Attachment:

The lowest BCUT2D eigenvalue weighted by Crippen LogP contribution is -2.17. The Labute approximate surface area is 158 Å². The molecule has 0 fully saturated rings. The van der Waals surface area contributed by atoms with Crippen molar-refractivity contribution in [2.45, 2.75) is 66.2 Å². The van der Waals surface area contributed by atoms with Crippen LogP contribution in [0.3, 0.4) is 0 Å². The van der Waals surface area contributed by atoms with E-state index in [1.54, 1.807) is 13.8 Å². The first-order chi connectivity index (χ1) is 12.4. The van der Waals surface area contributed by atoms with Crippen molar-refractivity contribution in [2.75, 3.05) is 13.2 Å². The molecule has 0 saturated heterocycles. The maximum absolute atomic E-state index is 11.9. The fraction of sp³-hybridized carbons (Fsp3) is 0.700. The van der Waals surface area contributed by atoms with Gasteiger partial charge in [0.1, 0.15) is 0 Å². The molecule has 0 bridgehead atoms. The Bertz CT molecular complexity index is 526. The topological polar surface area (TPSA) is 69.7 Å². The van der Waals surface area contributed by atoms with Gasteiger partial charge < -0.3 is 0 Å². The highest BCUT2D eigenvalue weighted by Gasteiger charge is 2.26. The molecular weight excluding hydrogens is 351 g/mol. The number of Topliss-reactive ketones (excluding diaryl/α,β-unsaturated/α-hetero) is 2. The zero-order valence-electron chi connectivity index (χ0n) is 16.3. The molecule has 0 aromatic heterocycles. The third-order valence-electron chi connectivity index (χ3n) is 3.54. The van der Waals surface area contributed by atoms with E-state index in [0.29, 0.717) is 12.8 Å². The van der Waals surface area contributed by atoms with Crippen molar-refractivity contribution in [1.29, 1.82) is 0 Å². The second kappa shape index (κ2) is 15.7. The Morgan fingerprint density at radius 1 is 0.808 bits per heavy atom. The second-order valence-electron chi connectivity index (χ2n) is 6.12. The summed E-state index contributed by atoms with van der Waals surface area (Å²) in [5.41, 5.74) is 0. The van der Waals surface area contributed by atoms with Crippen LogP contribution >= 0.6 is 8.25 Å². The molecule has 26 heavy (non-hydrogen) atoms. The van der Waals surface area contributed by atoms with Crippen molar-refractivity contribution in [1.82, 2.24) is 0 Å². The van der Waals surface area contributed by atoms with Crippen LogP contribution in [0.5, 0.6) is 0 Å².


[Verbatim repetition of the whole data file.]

The lowest BCUT2D eigenvalue weighted by Crippen LogP contribution is -2.17. The Labute approximate surface area is 158 Å². The molecule has 0 fully saturated rings. The van der Waals surface area contributed by atoms with Crippen molar-refractivity contribution in [2.45, 2.75) is 66.2 Å². The van der Waals surface area contributed by atoms with Crippen LogP contribution in [0.3, 0.4) is 0 Å². The van der Waals surface area contributed by atoms with E-state index in [1.54, 1.807) is 13.8 Å². The first-order chi connectivity index (χ1) is 12.4. The van der Waals surface area contributed by atoms with Crippen molar-refractivity contribution in [2.75, 3.05) is 13.2 Å². The molecule has 0 saturated heterocycles. The maximum absolute atomic E-state index is 11.9. The fraction of sp³-hybridized carbons (Fsp3) is 0.700. The van der Waals surface area contributed by atoms with Gasteiger partial charge in [0.1, 0.15) is 0 Å². The molecule has 0 bridgehead atoms. The Bertz CT molecular complexity index is 526. The topological polar surface area (TPSA) is 69.7 Å². The van der Waals surface area contributed by atoms with Gasteiger partial charge < -0.3 is 0 Å². The highest BCUT2D eigenvalue weighted by Gasteiger charge is 2.26. The molecular weight excluding hydrogens is 351 g/mol. The number of Topliss-reactive ketones (excluding diaryl/α,β-unsaturated/α-hetero) is 2. The zero-order valence-electron chi connectivity index (χ0n) is 16.3. The molecule has 0 aromatic heterocycles. The third-order valence-electron chi connectivity index (χ3n) is 3.54. The van der Waals surface area contributed by atoms with E-state index in [0.29, 0.717) is 12.8 Å². The van der Waals surface area contributed by atoms with Crippen molar-refractivity contribution in [1.29, 1.82) is 0 Å². The second kappa shape index (κ2) is 15.7. The Morgan fingerprint density at radius 1 is 0.808 bits per heavy atom. The second-order valence-electron chi connectivity index (χ2n) is 6.12. The summed E-state index contributed by atoms with van der Waals surface area (Å²) in [5.41, 5.74) is 0. The van der Waals surface area contributed by atoms with Crippen LogP contribution >= 0.6 is 8.25 Å². The molecule has 26 heavy (non-hydrogen) atoms. The van der Waals surface area contributed by atoms with Crippen molar-refractivity contribution in [1.82, 2.24) is 0 Å². The van der Waals surface area contributed by atoms with Crippen LogP contribution in [0.5, 0.6) is 0 Å².